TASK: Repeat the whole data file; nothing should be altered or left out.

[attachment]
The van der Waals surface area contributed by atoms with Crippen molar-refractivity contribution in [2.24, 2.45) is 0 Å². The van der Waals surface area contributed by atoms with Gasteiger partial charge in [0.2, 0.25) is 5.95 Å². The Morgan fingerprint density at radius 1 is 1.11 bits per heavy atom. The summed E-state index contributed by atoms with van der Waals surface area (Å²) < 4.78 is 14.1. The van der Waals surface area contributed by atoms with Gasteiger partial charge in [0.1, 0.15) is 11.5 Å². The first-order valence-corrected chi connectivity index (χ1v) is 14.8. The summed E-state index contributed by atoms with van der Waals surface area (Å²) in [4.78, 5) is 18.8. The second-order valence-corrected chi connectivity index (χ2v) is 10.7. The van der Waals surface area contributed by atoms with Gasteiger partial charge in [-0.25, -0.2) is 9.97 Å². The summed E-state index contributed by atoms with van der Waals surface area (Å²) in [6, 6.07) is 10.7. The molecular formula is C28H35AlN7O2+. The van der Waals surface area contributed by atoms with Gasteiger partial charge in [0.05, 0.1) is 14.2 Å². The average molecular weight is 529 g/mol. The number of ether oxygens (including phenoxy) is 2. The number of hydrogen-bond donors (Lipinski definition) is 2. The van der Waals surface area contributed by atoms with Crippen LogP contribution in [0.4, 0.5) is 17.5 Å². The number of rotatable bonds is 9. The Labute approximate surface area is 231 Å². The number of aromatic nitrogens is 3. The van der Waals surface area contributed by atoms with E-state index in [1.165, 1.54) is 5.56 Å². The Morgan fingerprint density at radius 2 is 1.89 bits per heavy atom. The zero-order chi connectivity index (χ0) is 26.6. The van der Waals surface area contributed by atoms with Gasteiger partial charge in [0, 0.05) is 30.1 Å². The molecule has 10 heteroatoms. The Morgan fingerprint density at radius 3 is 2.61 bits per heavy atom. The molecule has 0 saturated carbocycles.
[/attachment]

The van der Waals surface area contributed by atoms with Crippen molar-refractivity contribution in [2.24, 2.45) is 0 Å². The van der Waals surface area contributed by atoms with Gasteiger partial charge in [0.2, 0.25) is 5.95 Å². The Morgan fingerprint density at radius 1 is 1.11 bits per heavy atom. The summed E-state index contributed by atoms with van der Waals surface area (Å²) < 4.78 is 14.1. The van der Waals surface area contributed by atoms with Gasteiger partial charge in [0.1, 0.15) is 11.5 Å². The first-order valence-corrected chi connectivity index (χ1v) is 14.8. The summed E-state index contributed by atoms with van der Waals surface area (Å²) in [4.78, 5) is 18.8. The second-order valence-corrected chi connectivity index (χ2v) is 10.7. The van der Waals surface area contributed by atoms with Gasteiger partial charge in [-0.25, -0.2) is 9.97 Å². The summed E-state index contributed by atoms with van der Waals surface area (Å²) in [6, 6.07) is 10.7. The molecular formula is C28H35AlN7O2+. The van der Waals surface area contributed by atoms with Gasteiger partial charge in [0.05, 0.1) is 14.2 Å². The average molecular weight is 529 g/mol. The number of ether oxygens (including phenoxy) is 2. The number of hydrogen-bond donors (Lipinski definition) is 2. The van der Waals surface area contributed by atoms with Crippen LogP contribution in [0.4, 0.5) is 17.5 Å². The number of rotatable bonds is 9. The Labute approximate surface area is 231 Å². The number of aromatic nitrogens is 3. The van der Waals surface area contributed by atoms with E-state index in [1.165, 1.54) is 5.56 Å². The Morgan fingerprint density at radius 2 is 1.89 bits per heavy atom. The zero-order chi connectivity index (χ0) is 26.6. The van der Waals surface area contributed by atoms with Gasteiger partial charge in [0, 0.05) is 30.1 Å². The molecule has 10 heteroatoms. The Morgan fingerprint density at radius 3 is 2.61 bits per heavy atom. The molecule has 0 saturated carbocycles.